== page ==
County jail gets new scanner to detect narcotics

Audrey Caro

The Linn County Sheriff’s Office has a new tool to prevent illegal narcotics from entering the jail.

A mail screening system was installed on Wednesday, April 11, and positively identified heroin on Saturday, said LCSO Undersheriff Jim Yon.

LCSO Captain Todd Vian told the Linn County Board of Commissioners about the equipment at their Jan. 16 meeting.

Deputies will use the machine, a VeroVision mail screening system, to screen mail that is sent to Linn County Jail inmates.

The county is entering into a $149,765 lease over seven years with ChemImage Sensor Systems for the equipment.

“It can scan up to seven pages thick but the mail still has to be scanned by a deputy to make sure there are no criminal activities being planned, escape attempts, that kind of stuff,” Vian told the commissioners. “It still has to be somewhat read by deputies but there’s a lot of things, like PCP hidden underneath a stamp – a deputy can’t see that.”

In a conversation after meeting, Vian said jail officials didn’t allow crayon drawings or colored pencil drawings because an illegal substance can be hidden in or underneath it.

Deputies also look for discolorations on the paper and check for tampering, such as on a birthday card that looks as if it’s been pulled apart, he added.

“We don’t have a dog assigned to the jail,” Vian said. “The problem with a dog is, if you get a dog, they’re trained, and I’m not a canine expert, so typically, my understanding with canines is you get them and the handler trains them on (specific) substances.”

Issues arise when new substances are discovered, or when a drug, such as marijuana, is legalized.

Vian said a benefit of the new equipment is that “if there’s a new substance that comes out that hits the market, these guys can go through and basically create a recipe and with our service agreement they just give us that recipe.”

Before the scanner was installed, Deputy Lorenzo Nash said he had never come across any narcotics in an inmate’s mail, but his coworkers had.

“Suboxone is the biggest one,” Nash said. “It’s a sublingual film.”

Vian said that substance is easy to disguise because it comes in little strips “almost like those Breathmint strips.”

When a deputy finds a substance in an inmate’s mail he writes a report.

“We’ll give it to our (narcotics) detectives and hopefully they can build a case off that,” Vian said. “It’s real difficult to charge the inmate because they were the recipient and they never did have possession.”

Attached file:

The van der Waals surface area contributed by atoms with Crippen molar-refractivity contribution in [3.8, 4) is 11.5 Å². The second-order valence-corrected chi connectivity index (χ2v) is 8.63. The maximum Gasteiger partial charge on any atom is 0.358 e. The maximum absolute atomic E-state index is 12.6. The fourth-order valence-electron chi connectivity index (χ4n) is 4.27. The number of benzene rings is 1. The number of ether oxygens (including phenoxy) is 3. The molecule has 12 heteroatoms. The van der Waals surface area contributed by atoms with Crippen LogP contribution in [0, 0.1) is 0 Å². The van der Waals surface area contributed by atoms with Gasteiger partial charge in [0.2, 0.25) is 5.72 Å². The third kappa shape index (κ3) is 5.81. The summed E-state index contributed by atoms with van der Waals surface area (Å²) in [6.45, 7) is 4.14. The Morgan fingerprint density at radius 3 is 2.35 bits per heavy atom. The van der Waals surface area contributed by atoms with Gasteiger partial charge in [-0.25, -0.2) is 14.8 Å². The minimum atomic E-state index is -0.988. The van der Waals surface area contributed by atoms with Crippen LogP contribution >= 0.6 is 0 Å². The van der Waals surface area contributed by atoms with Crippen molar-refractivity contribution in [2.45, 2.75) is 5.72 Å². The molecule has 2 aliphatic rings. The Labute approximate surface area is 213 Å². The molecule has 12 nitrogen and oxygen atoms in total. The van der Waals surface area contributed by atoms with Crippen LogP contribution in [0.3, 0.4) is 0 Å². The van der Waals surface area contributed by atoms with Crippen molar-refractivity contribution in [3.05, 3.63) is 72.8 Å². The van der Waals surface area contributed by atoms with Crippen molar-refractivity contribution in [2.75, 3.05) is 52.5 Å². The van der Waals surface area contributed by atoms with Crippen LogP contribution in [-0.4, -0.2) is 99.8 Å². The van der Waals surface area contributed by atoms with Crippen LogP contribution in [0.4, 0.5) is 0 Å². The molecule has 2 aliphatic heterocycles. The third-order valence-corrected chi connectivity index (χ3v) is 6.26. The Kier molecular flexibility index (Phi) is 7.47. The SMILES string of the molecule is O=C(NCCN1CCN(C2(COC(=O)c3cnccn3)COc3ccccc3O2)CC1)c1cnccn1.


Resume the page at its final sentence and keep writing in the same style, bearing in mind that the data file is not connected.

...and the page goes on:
One recent situation involved a woman sending what was possibly Suboxone to her son.

“I talked to our narcotics detectives about that,” Vian said. “Proving the case that mom actually did that is near impossible because anybody can take a letter and hide their stuff in it and write whatever, Mom’s name, as the sender. It’s very difficult to prove that she is the one that actually sent it.”

From the jail’s perspective, the objective is to stop the substances from getting into the jail, he said.

“Obviously we don’t want inmates having illegal narcotics in the jail,” Vian said. “It creates all kinds of problems. It’s a safety issue for the inmates.”

Vian said the dangers of fentanyl caught his attention in 2014 when a fentanyl overdose resulted in a Multnomah County Jail inmate’s death.

Another inmate had smuggled the fentanyl into the jail; it did not come in the mail.

“The thing is that only a few granules get you high,” Nash said.

Vian said there is a process to check for substances when people are arrested.

“We have a pat-down search when they’re initially arrested and, before they go in to housing, we do a strip search,” Vian said.

Deputies do not perform cavity searches. That requires a probable cause and search warrant. If a warrant is granted, an inmate would be transported to Albany General Hospital to have that performed.

“Those (warrants) are actually pretty difficult to get,” Vian said. “I have only seen maybe two in my career, that I can remember, where a judge actually gave us the warrant.”

Deputies have other methods they can use to keep narcotics out of the jail.

“I can think of one inmate off the top of my head that is just chronically, every time that person comes in he brings narcotics in with him in one shape or form,” Vian said. “Typically, what we’ll do with that particular inmate is we’ll “dry cell” him for a number of days. We put him in a cell where we can control the water so they can’t take it out of their body and flush it.”

The mail piece is just part of the problem, Vian said.

When Vian first started working at the jail, a couple of decades ago, marijuana was big, he said.

“It’s a nonsmoking facility so you can smell either tobacco or marijuana really easily,” Vian said. “That’s easy, but heroin gets smuggled in and again that’s done through an orifice. They’ll swallow a baggie of heroin or whatever and as it passes through their system, once they’re in here then they have it in their possession down in housing.”

Prescription pills are more popular now, he said.

Sometimes another inmate will snitch and sometimes it is apparent by an inmate’s behavior that he or she has taken a drug.

“We’ll have an inmate that just acts really goofy and they’ve been here for a couple of weeks,” Vian said. “They should be down and off of whatever they were on on the street. Suddenly they start acting very odd.”

The Linn County Jail is one of the first facilities in Oregon to have this type of scanner, said LCSO Sheriff Bruce Riley.

It will be helpful not only for the health and safety of inmates but of the staff as well.

“Do I think there’s a lot of drugs coming in? No, but it does happen and we have to be vigilant,” Vian said. “We have to do whatever we can to stop it from happening. If it saves a life, then it absolutely is worth it.”